All of the experiments were designed to minimize the animals’ suffering and to use the minimum number of rats (n = 6 - 8). The animals were allowed to habituate to the laboratory surroundings for at least one hour before the start of the experiments. Animal care was approved by the local ethical committee of Kerman University of Medical Sciences, according to the guidelines for the Use of laboratory animals (K 92-25).

3.2. Preparation of Plant Extract

M. officinalis was collected in the spring of 2013 from local herbal medicines stores in Kerman, Iran and identified and confirmed by the department of botany, at Shahid Bahonar University in Kerman. MO leaves were air-dried and powdered, and then 100 g of powder was soaked in 1000 mL of 80% methanol (Merck Company, Germany) for 72 hours. The extract was shaken, filtered, and evaporated in a rotating evaporator under reduced pressure until dryness was achieved. A semi-solid mass of 7.6% W/W was prepared after evaporation and solvent removal of methanolic extract.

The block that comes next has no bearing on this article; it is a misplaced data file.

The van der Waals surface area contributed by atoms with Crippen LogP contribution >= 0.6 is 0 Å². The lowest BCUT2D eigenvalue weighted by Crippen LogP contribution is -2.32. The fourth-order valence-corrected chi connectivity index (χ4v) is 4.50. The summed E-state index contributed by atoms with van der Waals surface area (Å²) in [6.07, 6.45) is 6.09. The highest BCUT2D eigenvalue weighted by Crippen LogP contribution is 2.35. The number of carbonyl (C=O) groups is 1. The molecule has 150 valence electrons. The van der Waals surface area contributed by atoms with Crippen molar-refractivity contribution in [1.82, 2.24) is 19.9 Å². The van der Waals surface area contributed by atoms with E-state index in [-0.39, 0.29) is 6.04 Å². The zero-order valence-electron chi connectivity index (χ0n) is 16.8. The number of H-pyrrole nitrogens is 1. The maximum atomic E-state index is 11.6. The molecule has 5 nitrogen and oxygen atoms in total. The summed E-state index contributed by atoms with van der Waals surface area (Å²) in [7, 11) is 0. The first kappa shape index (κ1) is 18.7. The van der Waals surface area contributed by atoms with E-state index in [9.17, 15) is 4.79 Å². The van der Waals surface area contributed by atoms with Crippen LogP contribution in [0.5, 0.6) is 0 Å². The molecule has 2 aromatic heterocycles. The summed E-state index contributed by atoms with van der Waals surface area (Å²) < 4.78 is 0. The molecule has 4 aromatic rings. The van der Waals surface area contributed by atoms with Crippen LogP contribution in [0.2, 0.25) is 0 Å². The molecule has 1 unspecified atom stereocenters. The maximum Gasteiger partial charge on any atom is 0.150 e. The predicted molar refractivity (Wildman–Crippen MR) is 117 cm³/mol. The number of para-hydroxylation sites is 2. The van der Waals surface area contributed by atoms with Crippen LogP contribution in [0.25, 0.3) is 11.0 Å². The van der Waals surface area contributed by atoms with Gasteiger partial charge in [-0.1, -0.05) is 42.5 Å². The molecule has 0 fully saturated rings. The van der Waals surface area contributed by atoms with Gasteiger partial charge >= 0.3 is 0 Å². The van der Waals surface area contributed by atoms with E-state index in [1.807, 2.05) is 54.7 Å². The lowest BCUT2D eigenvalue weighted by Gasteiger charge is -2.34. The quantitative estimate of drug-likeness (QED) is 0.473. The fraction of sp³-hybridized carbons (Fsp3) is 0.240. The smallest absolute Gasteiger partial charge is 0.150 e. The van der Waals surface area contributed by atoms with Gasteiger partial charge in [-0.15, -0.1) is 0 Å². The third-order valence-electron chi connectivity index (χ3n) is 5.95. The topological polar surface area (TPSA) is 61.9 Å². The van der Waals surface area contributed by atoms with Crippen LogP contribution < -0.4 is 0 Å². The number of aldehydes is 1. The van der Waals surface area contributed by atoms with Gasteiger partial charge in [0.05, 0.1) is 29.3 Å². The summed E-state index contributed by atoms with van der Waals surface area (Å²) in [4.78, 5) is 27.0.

The extract was kept in a clean, dried bottle that was placed in a desiccator. A stock solution of the extract was prepared by dissolving 10 g of extract in 100 mL of distilled water to prepare a 100 mg/mL concentration. Stock solution was diluted with distilled water to prepare other concentrations. The extract was given orally by gavage at 0.5 mL/100g BW.

3.3. Indomethacin-Induced Gastric Ulceration

Rats from both the control and experimental groups were starved for 24 hours prior to the experiments, with free access to water. Indomethacin (48 mg/kg/oral) was used for induction of gastric ulceration (23). Experimental rats received either ranitidine (25 mg/kg) or MO extract (150, 300 and 450 mg/kg) orally 2 hours prior to indomethacin treatment for the evaluation of their gastroprotective effects. The control group received the same volume of saline.

3.4. Water Immersion Restraint (WIR) Stress

After 24 hours starvation, rats received MO methanolic extract (150, 300 and 450 mg/kg) orally, and after 2 hours the animals were restrained in a wire cage and immersed up to xyphoid process in water at 22 - 23˚C for 5 hours to produce WIR stress-induced gastric mucosal lesions (24). Experimental groups received MO extract and ranitidine with the same protocol as the indomethacin-treated rats. The control group received the same volume of saline.

3.5. Biochemical Measurements and Histopathological Examination